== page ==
Portrait of Kringloopboeren in Midden Delfland
The majority of the milk in The Netherlands is being processed by Royal FrieslandCampina, a large co-operative that is responsible for processing the milk of their 14,391 members that produce 8,838 billion kg milk. This is 76% of all milk produced in The Netherlands. There are roughly 400 on-farm processers in The Netherlands and 43 of these small processers are based in the Rotterdam area. For shortening dairy food chains we distinguish innovations focussing on circular dairy farming, land use and spatial planning schemes, new (small-scale) local dairy chains and the reoptimization of the global dairy trail. In The Netherlands we can distinguish four types of dairy farms, namely:
- Conventional dairy farm: A dairy farm with no special attention towards sustainability and a focus on making profit.
- Circular dairy farm: A dairy farm with special attention towards mineral circulation through the farm (land, feed, cow, manure) to increase farm sustainability.
- Pure graze dairy farm: A dairy farm having a seasonal calving system were all cows calve in spring and are only fed by grazing during spring, summer, autumn with limited addition of concentrates.
- Organic farm: A dairy farm practising under organic (SKAL) regulations resulting in no chemical fertilizers, no pesticides, less antibiotics, etc.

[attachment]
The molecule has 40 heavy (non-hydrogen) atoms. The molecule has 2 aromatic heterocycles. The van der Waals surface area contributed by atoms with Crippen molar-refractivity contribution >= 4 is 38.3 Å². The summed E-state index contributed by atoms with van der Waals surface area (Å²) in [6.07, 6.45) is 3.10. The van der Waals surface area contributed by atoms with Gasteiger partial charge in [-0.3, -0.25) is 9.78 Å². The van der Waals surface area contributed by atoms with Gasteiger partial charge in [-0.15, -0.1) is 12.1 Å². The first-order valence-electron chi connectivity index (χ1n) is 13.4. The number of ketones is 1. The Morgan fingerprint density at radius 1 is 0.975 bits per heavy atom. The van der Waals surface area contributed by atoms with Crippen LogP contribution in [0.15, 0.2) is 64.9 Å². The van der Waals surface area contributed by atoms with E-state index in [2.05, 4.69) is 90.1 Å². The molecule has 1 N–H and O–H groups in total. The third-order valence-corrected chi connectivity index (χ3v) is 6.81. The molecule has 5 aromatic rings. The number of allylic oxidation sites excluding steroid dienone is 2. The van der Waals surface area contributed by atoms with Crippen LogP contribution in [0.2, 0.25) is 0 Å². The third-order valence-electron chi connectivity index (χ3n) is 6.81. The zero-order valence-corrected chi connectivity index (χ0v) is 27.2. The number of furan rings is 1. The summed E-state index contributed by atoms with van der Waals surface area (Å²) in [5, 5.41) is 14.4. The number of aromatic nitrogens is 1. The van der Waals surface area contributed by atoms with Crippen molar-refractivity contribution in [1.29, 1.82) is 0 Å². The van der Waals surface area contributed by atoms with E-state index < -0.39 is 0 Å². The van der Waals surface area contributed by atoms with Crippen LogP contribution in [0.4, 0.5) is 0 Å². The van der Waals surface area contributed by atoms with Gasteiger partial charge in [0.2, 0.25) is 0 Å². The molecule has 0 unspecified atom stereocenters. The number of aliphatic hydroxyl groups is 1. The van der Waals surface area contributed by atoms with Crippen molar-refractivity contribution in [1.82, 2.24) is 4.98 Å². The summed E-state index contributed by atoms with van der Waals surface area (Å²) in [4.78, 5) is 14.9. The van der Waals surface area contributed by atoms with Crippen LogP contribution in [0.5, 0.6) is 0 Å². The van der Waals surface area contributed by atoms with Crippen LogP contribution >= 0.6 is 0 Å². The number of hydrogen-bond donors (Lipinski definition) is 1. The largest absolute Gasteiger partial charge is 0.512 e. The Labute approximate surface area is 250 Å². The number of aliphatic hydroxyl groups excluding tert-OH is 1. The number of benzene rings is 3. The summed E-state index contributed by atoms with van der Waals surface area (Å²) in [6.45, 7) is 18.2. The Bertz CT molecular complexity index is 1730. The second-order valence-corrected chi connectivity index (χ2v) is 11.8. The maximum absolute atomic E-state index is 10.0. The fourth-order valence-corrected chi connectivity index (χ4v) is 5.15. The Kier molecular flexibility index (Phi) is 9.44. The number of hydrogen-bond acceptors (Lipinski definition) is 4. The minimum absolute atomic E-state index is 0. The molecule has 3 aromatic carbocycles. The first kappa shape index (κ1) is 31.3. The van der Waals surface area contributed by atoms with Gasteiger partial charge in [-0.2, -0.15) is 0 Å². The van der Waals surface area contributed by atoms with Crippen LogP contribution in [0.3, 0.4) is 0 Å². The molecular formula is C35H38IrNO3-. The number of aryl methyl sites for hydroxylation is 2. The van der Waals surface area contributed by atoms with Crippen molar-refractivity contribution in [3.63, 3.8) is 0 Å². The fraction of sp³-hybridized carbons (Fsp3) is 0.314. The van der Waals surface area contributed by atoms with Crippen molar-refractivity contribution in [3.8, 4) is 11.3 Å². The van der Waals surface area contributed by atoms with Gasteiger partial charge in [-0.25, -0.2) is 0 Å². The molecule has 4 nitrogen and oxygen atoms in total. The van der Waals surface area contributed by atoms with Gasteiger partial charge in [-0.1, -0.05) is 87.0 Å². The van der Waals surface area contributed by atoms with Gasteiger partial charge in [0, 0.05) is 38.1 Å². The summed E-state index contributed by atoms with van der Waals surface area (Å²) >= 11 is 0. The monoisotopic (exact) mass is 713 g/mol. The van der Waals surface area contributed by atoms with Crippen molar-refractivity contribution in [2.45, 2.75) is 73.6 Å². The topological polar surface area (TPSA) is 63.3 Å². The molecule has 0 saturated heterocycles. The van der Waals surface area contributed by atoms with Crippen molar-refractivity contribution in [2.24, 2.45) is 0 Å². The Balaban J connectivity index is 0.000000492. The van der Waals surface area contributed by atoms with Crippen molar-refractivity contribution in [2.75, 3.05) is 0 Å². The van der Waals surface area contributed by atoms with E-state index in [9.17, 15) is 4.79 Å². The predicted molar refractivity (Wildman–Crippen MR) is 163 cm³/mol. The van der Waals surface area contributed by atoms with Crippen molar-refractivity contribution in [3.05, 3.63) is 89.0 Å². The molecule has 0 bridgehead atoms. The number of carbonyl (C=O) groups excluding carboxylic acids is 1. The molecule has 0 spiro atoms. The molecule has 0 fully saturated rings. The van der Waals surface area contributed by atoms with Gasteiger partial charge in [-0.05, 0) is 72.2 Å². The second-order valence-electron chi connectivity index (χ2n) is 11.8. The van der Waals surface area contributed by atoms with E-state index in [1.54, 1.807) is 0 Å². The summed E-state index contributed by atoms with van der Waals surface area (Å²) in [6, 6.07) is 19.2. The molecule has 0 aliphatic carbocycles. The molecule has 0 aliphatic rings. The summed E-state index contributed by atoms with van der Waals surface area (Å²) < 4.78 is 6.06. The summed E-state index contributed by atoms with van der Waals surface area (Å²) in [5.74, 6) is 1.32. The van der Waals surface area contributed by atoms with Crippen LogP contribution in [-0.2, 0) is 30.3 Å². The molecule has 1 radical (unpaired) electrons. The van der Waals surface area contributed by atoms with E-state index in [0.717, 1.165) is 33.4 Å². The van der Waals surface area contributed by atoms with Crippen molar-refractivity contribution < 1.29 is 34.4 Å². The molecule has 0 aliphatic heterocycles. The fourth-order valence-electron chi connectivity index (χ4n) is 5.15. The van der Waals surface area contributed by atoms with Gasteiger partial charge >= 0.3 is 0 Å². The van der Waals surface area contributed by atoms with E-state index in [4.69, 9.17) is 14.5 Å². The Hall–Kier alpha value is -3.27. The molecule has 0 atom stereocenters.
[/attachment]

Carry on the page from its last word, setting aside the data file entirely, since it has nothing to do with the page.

Figure 1 shows the (qualitative) expert assessment on the basis of the NGO Boerenverstand and researchers at WUR with regard to the effects of the four different dairy farm types on the three dimensions of sustainability. For the case study in Rotterdam, the project ‘Kringloopboeren in Midden Delfland’ works to strengthen the farmer’s position as the main provider of the typical landscape. To guarantee a sustainable income for these farmers and keeping the typical landscape there, more is necessary than what is done at this moment. These farmers have no other choice than to set up other activities with a focus outside the milk flow. Unfortunately most of these activities do not necessarily strengthen the link between ‘landscape – cow in the meadow – milk – and consumer’. With the help of the Metropolitan Foodscape Planner, workshop participants were able to project the needs of the city against the actual availability of grasslands in the wider metropolitan region. Figure 2 shows that there is in theory a substantial surplus of grassland available. The tool is supported by the digital MapTable device which allows users to propose land use changes to balance the food needs of the metropolitan region (see Figure 3).